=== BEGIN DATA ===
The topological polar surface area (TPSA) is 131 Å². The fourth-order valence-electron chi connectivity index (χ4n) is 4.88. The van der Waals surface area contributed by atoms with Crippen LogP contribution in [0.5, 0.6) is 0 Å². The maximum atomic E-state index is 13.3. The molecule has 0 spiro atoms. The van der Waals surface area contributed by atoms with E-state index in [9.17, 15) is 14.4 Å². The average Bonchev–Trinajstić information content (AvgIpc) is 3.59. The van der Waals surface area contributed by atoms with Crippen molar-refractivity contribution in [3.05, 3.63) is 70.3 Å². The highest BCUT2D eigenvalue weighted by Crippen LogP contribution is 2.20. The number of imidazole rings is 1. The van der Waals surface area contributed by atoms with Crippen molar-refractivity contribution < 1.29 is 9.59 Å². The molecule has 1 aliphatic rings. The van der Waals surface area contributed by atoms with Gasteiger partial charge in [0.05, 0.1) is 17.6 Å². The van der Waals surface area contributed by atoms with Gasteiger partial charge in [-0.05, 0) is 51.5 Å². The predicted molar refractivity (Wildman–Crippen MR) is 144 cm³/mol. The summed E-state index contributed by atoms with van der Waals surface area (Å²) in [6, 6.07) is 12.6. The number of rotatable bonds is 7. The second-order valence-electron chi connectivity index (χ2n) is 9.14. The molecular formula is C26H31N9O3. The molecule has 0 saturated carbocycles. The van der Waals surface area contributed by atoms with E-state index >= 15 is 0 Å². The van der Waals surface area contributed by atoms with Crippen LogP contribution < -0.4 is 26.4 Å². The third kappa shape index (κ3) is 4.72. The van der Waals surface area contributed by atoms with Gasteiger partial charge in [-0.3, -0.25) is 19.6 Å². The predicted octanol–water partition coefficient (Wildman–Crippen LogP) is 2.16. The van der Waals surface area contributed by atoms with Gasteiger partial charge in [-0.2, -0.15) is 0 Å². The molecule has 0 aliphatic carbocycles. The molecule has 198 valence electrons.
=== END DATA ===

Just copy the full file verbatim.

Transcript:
The topological polar surface area (TPSA) is 131 Å². The fourth-order valence-electron chi connectivity index (χ4n) is 4.88. The van der Waals surface area contributed by atoms with Crippen LogP contribution in [0.5, 0.6) is 0 Å². The maximum atomic E-state index is 13.3. The molecule has 0 spiro atoms. The van der Waals surface area contributed by atoms with E-state index in [9.17, 15) is 14.4 Å². The average Bonchev–Trinajstić information content (AvgIpc) is 3.59. The van der Waals surface area contributed by atoms with Crippen molar-refractivity contribution in [3.05, 3.63) is 70.3 Å². The highest BCUT2D eigenvalue weighted by Crippen LogP contribution is 2.20. The number of imidazole rings is 1. The van der Waals surface area contributed by atoms with Crippen molar-refractivity contribution < 1.29 is 9.59 Å². The molecule has 1 aliphatic rings. The van der Waals surface area contributed by atoms with Gasteiger partial charge in [0.05, 0.1) is 17.6 Å². The van der Waals surface area contributed by atoms with Gasteiger partial charge in [-0.05, 0) is 51.5 Å². The predicted molar refractivity (Wildman–Crippen MR) is 144 cm³/mol. The summed E-state index contributed by atoms with van der Waals surface area (Å²) in [6, 6.07) is 12.6. The number of rotatable bonds is 7. The second-order valence-electron chi connectivity index (χ2n) is 9.14. The molecular formula is C26H31N9O3. The molecule has 0 saturated carbocycles. The van der Waals surface area contributed by atoms with E-state index >= 15 is 0 Å². The van der Waals surface area contributed by atoms with Crippen LogP contribution < -0.4 is 26.4 Å². The third kappa shape index (κ3) is 4.72. The van der Waals surface area contributed by atoms with Gasteiger partial charge in [-0.3, -0.25) is 19.6 Å². The predicted octanol–water partition coefficient (Wildman–Crippen LogP) is 2.16. The van der Waals surface area contributed by atoms with Gasteiger partial charge in [-0.2, -0.15) is 0 Å². The molecule has 0 aliphatic carbocycles. The molecule has 198 valence electrons.